Polar S720i

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!Polar S720i. This has got to be the single most complicated piece of computer hardware I’ve even used. You actually need to read the manual about twenty times to program it. Makes me wonder if it wouldn’t be better just to give up and have a PC link to it and program it from there, there are so many variants of buttons clicks.
I’m mainly using it because it is a coded watch so in something like the STP, I won’t get interference. Otherwise, my super basic A1 is just about all that I need. One of the big issues is that that is it s a combination heart rate monitor and bicycle computer. I actually used it for while as a bike computer, but found it was just so nice to have integrated buttons on my Campagnolo Ergobrain I switched back even though the weight is higher with both a wristwatch HRM and a bike computer. Maybe someday Campy will make a computer that has an HRM in it? Not!
In any case, I didn’t use this for two years and dusted it off and completely forgot how to use it. Here are some notes in case I ever (or you) lose the manual:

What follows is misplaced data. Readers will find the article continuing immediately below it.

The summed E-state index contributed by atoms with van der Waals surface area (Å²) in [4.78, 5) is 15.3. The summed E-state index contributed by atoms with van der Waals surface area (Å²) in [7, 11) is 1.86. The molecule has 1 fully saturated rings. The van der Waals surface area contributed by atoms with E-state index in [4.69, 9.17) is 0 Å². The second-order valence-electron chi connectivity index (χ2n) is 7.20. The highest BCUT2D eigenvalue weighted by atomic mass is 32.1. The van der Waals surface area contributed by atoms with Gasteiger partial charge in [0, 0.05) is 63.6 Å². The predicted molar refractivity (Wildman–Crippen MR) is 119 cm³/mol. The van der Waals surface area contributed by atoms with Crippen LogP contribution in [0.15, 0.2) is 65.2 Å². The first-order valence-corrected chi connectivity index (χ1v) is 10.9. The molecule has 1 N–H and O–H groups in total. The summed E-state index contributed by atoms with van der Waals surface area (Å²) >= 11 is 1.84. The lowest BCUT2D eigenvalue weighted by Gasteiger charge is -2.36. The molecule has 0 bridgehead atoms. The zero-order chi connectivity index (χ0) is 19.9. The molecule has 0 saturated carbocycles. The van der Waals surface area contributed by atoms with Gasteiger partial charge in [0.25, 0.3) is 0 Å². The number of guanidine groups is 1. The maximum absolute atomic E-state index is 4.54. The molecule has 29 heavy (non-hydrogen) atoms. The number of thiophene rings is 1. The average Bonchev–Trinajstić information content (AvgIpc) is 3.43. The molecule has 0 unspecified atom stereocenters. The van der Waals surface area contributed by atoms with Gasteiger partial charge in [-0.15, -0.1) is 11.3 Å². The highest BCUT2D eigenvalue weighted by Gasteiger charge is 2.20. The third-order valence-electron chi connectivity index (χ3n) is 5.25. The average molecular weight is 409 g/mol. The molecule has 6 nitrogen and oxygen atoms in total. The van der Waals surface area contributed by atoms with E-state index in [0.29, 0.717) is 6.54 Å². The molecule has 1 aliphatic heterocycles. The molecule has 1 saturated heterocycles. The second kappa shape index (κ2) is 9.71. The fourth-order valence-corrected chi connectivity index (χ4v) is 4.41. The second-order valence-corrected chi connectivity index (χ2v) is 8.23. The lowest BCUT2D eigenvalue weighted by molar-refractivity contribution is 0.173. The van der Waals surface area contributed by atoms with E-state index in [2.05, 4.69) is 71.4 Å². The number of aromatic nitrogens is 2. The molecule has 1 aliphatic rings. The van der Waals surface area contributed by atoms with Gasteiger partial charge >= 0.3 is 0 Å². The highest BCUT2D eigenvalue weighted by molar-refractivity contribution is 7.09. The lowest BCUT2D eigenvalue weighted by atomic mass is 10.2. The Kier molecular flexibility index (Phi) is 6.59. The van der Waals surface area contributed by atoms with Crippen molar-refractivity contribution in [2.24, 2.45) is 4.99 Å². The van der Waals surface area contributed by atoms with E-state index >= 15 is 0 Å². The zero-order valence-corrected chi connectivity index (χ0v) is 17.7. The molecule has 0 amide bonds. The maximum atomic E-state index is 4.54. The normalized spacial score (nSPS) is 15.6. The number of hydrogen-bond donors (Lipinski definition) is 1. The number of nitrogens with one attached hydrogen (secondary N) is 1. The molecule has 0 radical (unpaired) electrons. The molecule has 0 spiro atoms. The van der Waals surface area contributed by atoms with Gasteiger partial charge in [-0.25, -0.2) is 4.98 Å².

* When you press the red button (this is the start button), the watch actually doesn’t record any of the heart rate information. You have to hit the red button twice for things to get recorded. When you hit it the second time, the stop watch goes on which is how you know it is recording.
* When you hit go, there are six exercise programs (more on that later). To set to a different exercise program press and hold the upper right button called the UP button in the manual. This flips you between Basic, E1, E2,… E5.
* If you have heart rate limits programed, you press and hold the upper left button to turn on the alarm. This will then beep at you if you go above or below your target rates. That button is called the Signal/Light button by the way in the manual. One quick hit gives you a kind of lousy backlight. I don’t know what signal means.
* You can actually program the thing to calculate how many calories you use. It has something called your OwnIndex that measures your resting pulse rate and along with a zillion other parameters you program in User settings, calculates your OwnIndex. Which is Polar measure of fitness.
* You can have five programs that have a warm up, a set of intervals with heart rate limites and then a cool down. That is kind of neat, so for instance for me a Tempo ride would be 60 minutes of warm up at below 151 bpm, then a series of 3 intervals of 20 minutes each at 140-148 bpm and then a 15 minute cooldown. Programming this is complicated but is in the Exercise Set menu.
* Altitude is also kept in this thing, you have to calibrate it though by going into hitting the UP arrow till you get to the Options menu. Then the Start button and get Function Set, then you go to the end where there is Altitude, press Start twice and buried there is the altitude calibration. Here its handy to have a GPS so you know the exact altitude where you are starting :0-)

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